BANFF, AB | November 22, 2018 – The Canadian Association of Fairs and Exhibitions (CAFE) is pleased to announce this year’s award winners. Each year, CAFE accepts nominations for several awards to recognize leaders in the fair industry. A panel of judges evaluates the submissions and selects the winners.

“There were several highly qualified submissions to each award this year, and it was a tough decision, so we would like to congratulate all the nominees,” says Christina Franc, Executive Director of CAFE, “The winners have shown extensive commitment and involvement to their organization and it continues to amaze us at CAFE the level of passion and dedication each individual contributes. Congratulations to all.”

The 2018 Award winners are:

Recognizing innovation at a fair or event that has enhanced the event through beautification, engineering, programming, etc.
Paula Ellis, Canadian National Exhibition, Ontario

Intended to recognize exceptional performance and leadership from the “up-and-comers” in our fairs and events.
Erin Dittburner, Shawville Fair, Quebec
Kayla McCann, Shawville Fair, Quebec

Intended to recognize exceptional performance and leadership from the “up-and-comers” in our fairs and events.
Jane Matthews, Canadian National Exhibition, Ontario

Recognizing volunteers or staff members who has continually exceeded expectations within their fair or event through their actions and involvement in the fair community.
Jill Hayward, North Thompson Fall Fair & Rodeo, British Columbia
Mavis Hanna, Shawville Fair, Quebec

Established in 1979, this award is to recognize distinguished service by an individual or organization to the industry.
Gaston Auger, Quebec
Peter Male, British Columbia
Karen Oliver, Manitoba


Federal Bill concern for fairs, exhibitions and events

Subject: Bill S-228: An Act to amend the Food and Drugs Act (prohibiting food and beverage marketing directed at children), a.k.a. Child Health Protection Act

Dear fairs, exhibitions and agricultural societies,
Over the past several months, the Canadian Association of Fairs and Exhibitions (CAFE) has been pursuing conversations with the Federal Government in regards to the above-noted Bill (the full text of the Bill is available here: The purpose of this Bill is to regulate advertising towards children as it relates to any unhealthy foods as defined by Health Canada. Regulations may come into effect as early as 2019. CAFE fully supports engaging in healthy practices and encouraging healthy lifestyles for children, however the vague language of the Bill raises concern for our events in two ways:

  1. Many local fairs and events rely heavily on the support from local businesses, sponsors, and corporations to sustain their community-building activities. Bill S-228 may impact upon their industries and their support of our events. Without the support of the private sector partners who also support other events, like sports events (i.e. Tim Horton’s hockey sponsorship) that are exempted under Bill S-228, these events may suffer from significant revenue loss.

Examples of sponsorships that may be lost include: support from your Local Tim Horton’s, sponsorship from Coca Cola or Pepsi, program funding from McDonalds, to name a few.

  1. Furthermore, there are hundreds of small businesses in the form of vendors, food trucks and concessionaires at our events who will likely have difficulty abiding by the law within the timeframe and within their own budgets. The atmosphere of the fair is a colourful, joyous event, and we are concerned that our vendors will be relegated to painting their trucks white, thereby losing sales themselves, and negatively impacting the fair’s income and ambiance.

As a result, CAFE has, and will continue to be taking several steps to seek an amendment in the Bill or a commitment from Health Canada that our events will be exempt in the regulations.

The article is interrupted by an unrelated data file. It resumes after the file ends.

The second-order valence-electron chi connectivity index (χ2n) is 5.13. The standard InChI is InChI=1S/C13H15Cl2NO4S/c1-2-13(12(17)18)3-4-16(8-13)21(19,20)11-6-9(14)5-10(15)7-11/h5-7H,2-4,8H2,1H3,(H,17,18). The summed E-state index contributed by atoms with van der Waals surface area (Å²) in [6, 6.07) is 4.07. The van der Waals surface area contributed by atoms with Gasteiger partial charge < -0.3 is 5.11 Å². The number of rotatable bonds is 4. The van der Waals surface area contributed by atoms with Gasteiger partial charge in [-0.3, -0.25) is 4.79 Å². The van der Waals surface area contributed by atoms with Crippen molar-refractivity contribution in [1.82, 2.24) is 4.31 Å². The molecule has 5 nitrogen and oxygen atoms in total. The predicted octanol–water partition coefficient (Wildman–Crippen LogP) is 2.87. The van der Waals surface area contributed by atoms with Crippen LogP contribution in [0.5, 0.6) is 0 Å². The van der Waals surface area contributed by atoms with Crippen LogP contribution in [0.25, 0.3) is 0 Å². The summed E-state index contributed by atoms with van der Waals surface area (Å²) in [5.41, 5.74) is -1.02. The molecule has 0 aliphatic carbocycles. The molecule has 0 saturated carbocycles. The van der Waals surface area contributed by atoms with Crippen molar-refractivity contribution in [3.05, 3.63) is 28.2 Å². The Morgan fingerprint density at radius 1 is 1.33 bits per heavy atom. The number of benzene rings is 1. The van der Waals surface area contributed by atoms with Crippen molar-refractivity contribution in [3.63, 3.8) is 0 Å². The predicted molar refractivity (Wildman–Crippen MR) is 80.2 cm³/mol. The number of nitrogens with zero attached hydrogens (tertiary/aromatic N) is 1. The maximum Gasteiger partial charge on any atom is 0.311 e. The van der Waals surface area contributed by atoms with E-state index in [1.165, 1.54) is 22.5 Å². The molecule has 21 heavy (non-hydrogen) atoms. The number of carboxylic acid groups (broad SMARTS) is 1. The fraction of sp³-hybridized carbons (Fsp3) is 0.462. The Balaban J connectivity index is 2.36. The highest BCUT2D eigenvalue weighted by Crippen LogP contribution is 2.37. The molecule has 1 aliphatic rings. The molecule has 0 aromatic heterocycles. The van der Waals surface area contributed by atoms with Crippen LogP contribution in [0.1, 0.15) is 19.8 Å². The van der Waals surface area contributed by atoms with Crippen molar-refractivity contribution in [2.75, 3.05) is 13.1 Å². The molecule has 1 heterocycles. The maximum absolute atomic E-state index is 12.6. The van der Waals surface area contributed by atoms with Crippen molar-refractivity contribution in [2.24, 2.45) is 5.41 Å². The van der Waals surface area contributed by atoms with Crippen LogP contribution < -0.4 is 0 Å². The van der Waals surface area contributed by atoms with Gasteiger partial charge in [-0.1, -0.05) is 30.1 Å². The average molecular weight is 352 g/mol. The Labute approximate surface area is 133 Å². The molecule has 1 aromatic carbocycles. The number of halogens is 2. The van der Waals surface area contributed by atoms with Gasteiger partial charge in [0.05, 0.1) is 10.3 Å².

CAFE’s Key Messages

  • The majority of our events have been around for decades and therefore hold deep cultural roots and traditions within their communities. Generations of families have been involved as volunteers, participants or visitors. 90%+ of visitors to fairs agree they are a major social gathering for the community, they are important to Canadian tradition and the events enhance the quality of life for people living in the region. Likewise, our events are key opportunities to involve all ages in civic engagement, whether it is volunteering for the event or for an organization attending the event, event the smallest fairs and exhibitions easily see 150-300 volunteers engaged each year.
  • Often, it is the one event of the year that not only brings together the entire community but is a driving force for economic stimulation, averaging an economic impact of $17.2 million on the local economy per fair. Small fairs alone average $750,000, which in a small town represents a huge boon for business.
  • These events are family friendly, offering entertainment and activities for all ages. In fact, the demographics are balances up to the age of 59, and children aged 10-13 represent less than 26 per cent of the total audience.
  • The strength of our events comes from their rich backgrounds, which are complemented with modern innovations, education and entertainment. Our events have been at the forefront of technological innovation and educational exchange for decades, having in the past been the only place where this information could be sought. Today, while individuals can find information elsewhere, it has not prevented our events from offering top-notch educational opportunities, particularly in relation to technology, agriculture and healthy living. More than 50 per cent of individuals say the educational component of our events enhances their visits and the top educational reasons for visiting fairs include: healthy eating, food safety, cooking and food preparation and agriculture and farming.
  • CAFE would be glad to work with the Federal Government to complement Bill S-228 by developing and offering educational modules on healthy eating at our events, something many have already been doing independently for years.
  • Finally, we are one of the few events that offers real, authentic experiences that still see children get outside and do something, whether it’s riding the midway, visiting animals or playing games, to name a few.

This letter is to inform you of the current situation, so that you may also in turn inform your boards and other relevant stakeholders.